Regional reports have disclosed that Chinese bitcoin miners have been considering migrating to Central Asia for cheaper electricity. Last April, a few Chinese mining operations moved to Iran in order to get electric prices at $0.006 per kilowatt-hour, but the authorities made that difficult. Even though Iran’s leaders legalized mining in the country, they also said that miners must pay the export price for electric consumption.
As tensions escalated between the U.S. and Iran in recent months, reports have detailed that Chinese bitcoin miners are looking to set up shop in Central Asia and more specifically in Kazakhstan and Uzbekistan.
Last spring, Chinese bitcoin mining operations flocked to Iran for extremely affordable electric prices ($0.006 per kilowatt-hour) in the oil-rich nation, but now Chinese miners are finding it easier to migrate to Central Asia for $0.03 per kWh in certain countries.
Chinese Miners Consider Moving Older Units and Operations to Central Asia
In November, officials from the Iranian grid explained that electrical costs would fluctuate for bitcoin miners. The fluctuation could vary during specific months between $0.04 per kWh (9,650 rials) and $0.16 per kWh. However, in Central Asia, electrical prices stemming from an abundance of gas and coal plants mean that bitcoin miners could get $0.03 per kWh or less in countries like Kazakhstan and Uzbekistan. 8btc columnist lylian Teng discussed the subject with a Chinese miner, Wu Zheng, who says Chinese miners are attracted to Central Asia’s prices.
Central Asian countries like Kazakhstan, Uzbekistan, Kyrgyzstan, and Tajikistan are well known for an abundance of gas and coal energy.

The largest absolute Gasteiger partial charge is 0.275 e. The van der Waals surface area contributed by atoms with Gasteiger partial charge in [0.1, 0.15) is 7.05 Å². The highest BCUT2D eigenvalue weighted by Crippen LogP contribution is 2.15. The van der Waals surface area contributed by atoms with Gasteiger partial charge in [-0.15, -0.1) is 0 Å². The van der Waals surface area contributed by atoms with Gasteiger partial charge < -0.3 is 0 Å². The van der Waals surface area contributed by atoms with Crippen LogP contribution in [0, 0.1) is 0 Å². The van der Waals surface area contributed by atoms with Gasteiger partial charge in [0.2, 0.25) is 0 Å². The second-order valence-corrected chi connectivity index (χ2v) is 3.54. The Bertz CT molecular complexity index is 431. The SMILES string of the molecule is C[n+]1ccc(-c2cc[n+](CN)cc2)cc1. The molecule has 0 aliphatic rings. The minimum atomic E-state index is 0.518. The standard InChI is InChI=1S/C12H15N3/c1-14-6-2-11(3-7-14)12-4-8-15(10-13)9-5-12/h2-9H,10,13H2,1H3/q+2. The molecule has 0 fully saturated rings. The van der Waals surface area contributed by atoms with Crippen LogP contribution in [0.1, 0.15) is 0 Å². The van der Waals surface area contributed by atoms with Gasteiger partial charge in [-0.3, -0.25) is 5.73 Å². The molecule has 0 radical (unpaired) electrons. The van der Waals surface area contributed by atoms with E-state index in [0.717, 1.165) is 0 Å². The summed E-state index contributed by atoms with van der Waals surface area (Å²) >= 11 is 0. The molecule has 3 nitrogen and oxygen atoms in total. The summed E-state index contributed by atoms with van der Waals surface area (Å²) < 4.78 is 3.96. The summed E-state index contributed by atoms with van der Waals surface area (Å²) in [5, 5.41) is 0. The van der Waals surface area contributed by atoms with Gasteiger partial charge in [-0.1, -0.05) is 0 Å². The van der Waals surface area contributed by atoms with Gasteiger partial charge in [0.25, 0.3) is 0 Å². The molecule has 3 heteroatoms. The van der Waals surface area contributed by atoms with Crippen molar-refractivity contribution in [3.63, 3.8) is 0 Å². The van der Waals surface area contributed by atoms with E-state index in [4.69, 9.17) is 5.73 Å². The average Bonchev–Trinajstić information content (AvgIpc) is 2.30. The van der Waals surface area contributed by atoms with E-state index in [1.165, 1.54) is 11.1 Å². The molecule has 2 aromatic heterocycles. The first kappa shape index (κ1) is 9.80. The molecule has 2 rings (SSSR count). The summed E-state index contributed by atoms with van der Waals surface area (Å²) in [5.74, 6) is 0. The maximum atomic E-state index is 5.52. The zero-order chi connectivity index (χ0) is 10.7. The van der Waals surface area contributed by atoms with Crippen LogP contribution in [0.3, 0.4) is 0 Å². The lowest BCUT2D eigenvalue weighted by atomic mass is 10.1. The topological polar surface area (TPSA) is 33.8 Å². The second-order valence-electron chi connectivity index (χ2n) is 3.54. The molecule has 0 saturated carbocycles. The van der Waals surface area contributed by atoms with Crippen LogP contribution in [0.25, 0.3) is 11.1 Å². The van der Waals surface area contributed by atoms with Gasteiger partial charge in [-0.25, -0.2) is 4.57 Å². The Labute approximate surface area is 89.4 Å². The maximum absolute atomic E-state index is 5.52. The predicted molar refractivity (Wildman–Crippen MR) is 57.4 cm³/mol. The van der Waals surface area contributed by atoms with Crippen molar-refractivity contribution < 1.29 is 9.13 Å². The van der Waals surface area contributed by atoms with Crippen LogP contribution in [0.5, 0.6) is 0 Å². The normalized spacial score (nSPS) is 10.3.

Wu explained that Chinese miners send older models like the S9, E10, and M3 to regions where the electrical costs are considerably lower. “My mining farm (in Kazakhstan) is running Ebit E10 machines which deliver a hashrate of 18T with the power consumption at 1800W”, Wu explained. The miner also disclosed that prices for electricity in Kazakhstan can be as low as $0.001 per kWh, if the miner can connect with a powerful coal operation. “In Kazakhstan, coal-fired power costs as little as $0.001 per kilowatt-hour because of the abundant coal source there”, Wu noted, “Additionally, private power generation is allowed in the country and the electricity we are using comes from a private power plant.”
Since Bitcoin’s difficulty adjustment spiked considerably higher, older mining rigs are finding fewer profits. Mining farms are replacing old machines such as Bitmain’s Antminer S7 and S9, says Jason Wu the cofounder of Definer. The Chinese miner Wu Zheng emphasized that Central Asia’s cheap electrical prices make older machines profitable again.
Central Asia Is Positive Toward Crypto Mining
It’s not the first time reports have addressed Chinese miners possibly relocating to Central Asia. Last September, author Ana Alexandre talked with Alan Dorjiyev, the head of the Blockchain & Data Center Industry Development Association in Kazakhstan, about bitcoin miners from China possibly moving to the region. “Uzbekistan is overall positive toward mining”, Dorjiyev told Alexandre. “However the mining industry is centralised to one controlling body. It causes a lot of corruption when the government body decides which miner they give electricity.”
“The only challenge at the moment is building a low voltage infrastructure so that miners can connect to the grid easier”, Dorjiyev continued. “At the moment miners are investing in electric infrastructure for lowering voltage from 110kv to 0,4kv.” Dorjiyev also noted that Kyrgyzstan has been an attractive country for bitcoin mining operations as well.
Additionally, on September 2, Shavkat Mirziyoyev, the president of Uzbekistan, established a fund dedicated to the government’s blockchain development. Uzbekistan’s leaders have allowed bitcoin mining, trading and created extremely lenient tax laws in the country toward crypto payments as well.
Despite the cheap electricity and the crypto-friendly states, Central Asia has a long controversial history with China. When the Soviet Union controlled Central Asia, the borders were closed and Chinese workers only recently migrated to the area for work. Citizens from Kazakhstan, Kyrgyzstan, and Tajikistan were upset and protested when China renegotiated post-Soviet borders. Conflicts over this matter have raged on for years and could make mining operations reconsider locating to these countries.